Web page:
Kentucky likely to get measures to restrict malpractice lawsuits

The coming Republican control of state government makes it likely that doctors and other health-care providers will get from the General Assembly what they have wanted for more than 30 years: legislation to limit non-economic damages in malpractice lawsuits. But the voters will have the final say, because the measure will require changing the state constitution.

Meanwhile, the legislature and Gov. Matt Bevin can, on their own, enact a law requiring such lawsuits to be evaluated by a screening panel. “The plaintiff and defendant would each nominate one doctor, and those
doctors would select a third. The panel would hear evidence, then issue
an opinion on whether negligence occurred and if it did, whether it
caused the patient’s injuries. Regardless of the finding, the plaintiff
could still file suit and proceed to trial, but the panel’s finding
would be admissible,” Andrew Wolfson writes for The Courier-Journal. “Peer-reviewed university studies, including one in the Journal of Legal
Medicine
, have found that screening panels have not reduced the number
of claims, litigation costs or malpractice insurance premiums, while
they have caused protracted delays,” Wolfson reports.

Any broader measure to limit damages would require a constitutional amendment because the 1891 Constitution says legislators “shall have no power to limit the amount to be recovered for injuries
resulting in death, or for injuries to person or property.”

“Supporters of tort reform, like Louisville emergency room
Dr. Robert Couch, say “sky-is-the-limit” liability forces physicians to
order unnecessary tests and procedures and that eliminating such
defensive medicine would reduce health care costs,” Wolfson reports. “He
also said the fact Kentucky is surrounded by states that have all
enacted damage caps and other restrictions makes it harder to recruit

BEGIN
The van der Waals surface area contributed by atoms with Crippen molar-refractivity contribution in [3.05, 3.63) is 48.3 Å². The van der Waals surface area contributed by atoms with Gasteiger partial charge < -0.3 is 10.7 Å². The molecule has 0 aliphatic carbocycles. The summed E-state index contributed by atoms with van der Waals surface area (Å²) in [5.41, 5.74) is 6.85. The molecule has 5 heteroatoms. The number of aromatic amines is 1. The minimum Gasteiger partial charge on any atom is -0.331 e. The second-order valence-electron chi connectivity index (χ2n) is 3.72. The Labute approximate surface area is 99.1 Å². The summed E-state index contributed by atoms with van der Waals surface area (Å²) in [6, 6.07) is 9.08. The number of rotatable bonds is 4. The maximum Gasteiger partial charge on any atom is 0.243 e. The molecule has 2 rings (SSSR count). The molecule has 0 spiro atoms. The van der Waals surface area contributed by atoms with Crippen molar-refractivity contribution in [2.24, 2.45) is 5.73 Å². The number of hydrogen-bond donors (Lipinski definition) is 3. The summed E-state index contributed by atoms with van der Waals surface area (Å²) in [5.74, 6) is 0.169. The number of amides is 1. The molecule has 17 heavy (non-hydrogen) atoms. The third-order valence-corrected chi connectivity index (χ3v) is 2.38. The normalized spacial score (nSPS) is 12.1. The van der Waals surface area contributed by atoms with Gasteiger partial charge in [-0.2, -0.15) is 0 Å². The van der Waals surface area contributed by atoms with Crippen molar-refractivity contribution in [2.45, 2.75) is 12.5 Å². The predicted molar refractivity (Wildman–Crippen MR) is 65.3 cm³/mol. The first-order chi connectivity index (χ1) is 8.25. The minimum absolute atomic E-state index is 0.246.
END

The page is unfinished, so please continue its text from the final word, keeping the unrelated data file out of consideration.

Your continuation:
doctors to the commonwealth.”

On the other hand, “Opponents say reducing liability could increase costly medical errors, lowering the quality of care and increasing costs,” Wolfson writes. “Experts say that medical malpractice costs account for such a
minuscule amount of the nation’s total health-care bill – only 2
percent by some estimates – that reforms have virtually no impact on the
bottom line for patients.”

Generally, Wolfson notes, studies show caps and other malpractice changes reduce insurance
premiums for doctors by 23 to 31 percent,
researchers at the University of Alabama at Birmingham’s Center for
Health Policy have written, “Legislators should consider whether
they benefit consumers enough to justify limiting recoveries for those
most seriously injured by malpractice.”

Wolfson starts his article with the story of an Indiana insurance lobbyist who helped win a law there limiting damages to $500,000 and eliminating any damages for pain and suffering: “Fourteen years later, as the victim of malpractice during and after routine knee surgery, he
was left wheelchair-bound and tethered to a respirator and a morphine
drip.” In 2006 he wrote an article for The New York Times titled “Crushed by My Own Reform,” saying damage caps “remove the only effective deterrent to negligent medical care.”

Any malpractice-tort crisis in Kentucky “seems to have abated, as medical malpractice claims have abated across
the U.S., including in Kentucky, according to the National Practitioners
Data Bank, to which all claims must be reported,” Wolfson writes. “The amount paid on medical malpractice claims in Kentucky, including
cases that were settled, declined $20 million in inflation-adjusted
dollars from 2005 to 2015, according to the Data Bank, while the number
of claims paid in 2015 declined to 134 from 150 five years earlier. Only 1 percent of 1,667 claims from 2005 to 2015 were for $2 million or
more, and only 5 percent were for $1 million to $2 million. Medical and
insurance groups note the figures only include claims that were paid,
not ones in which doctors prevail, which still cost money to defend.”

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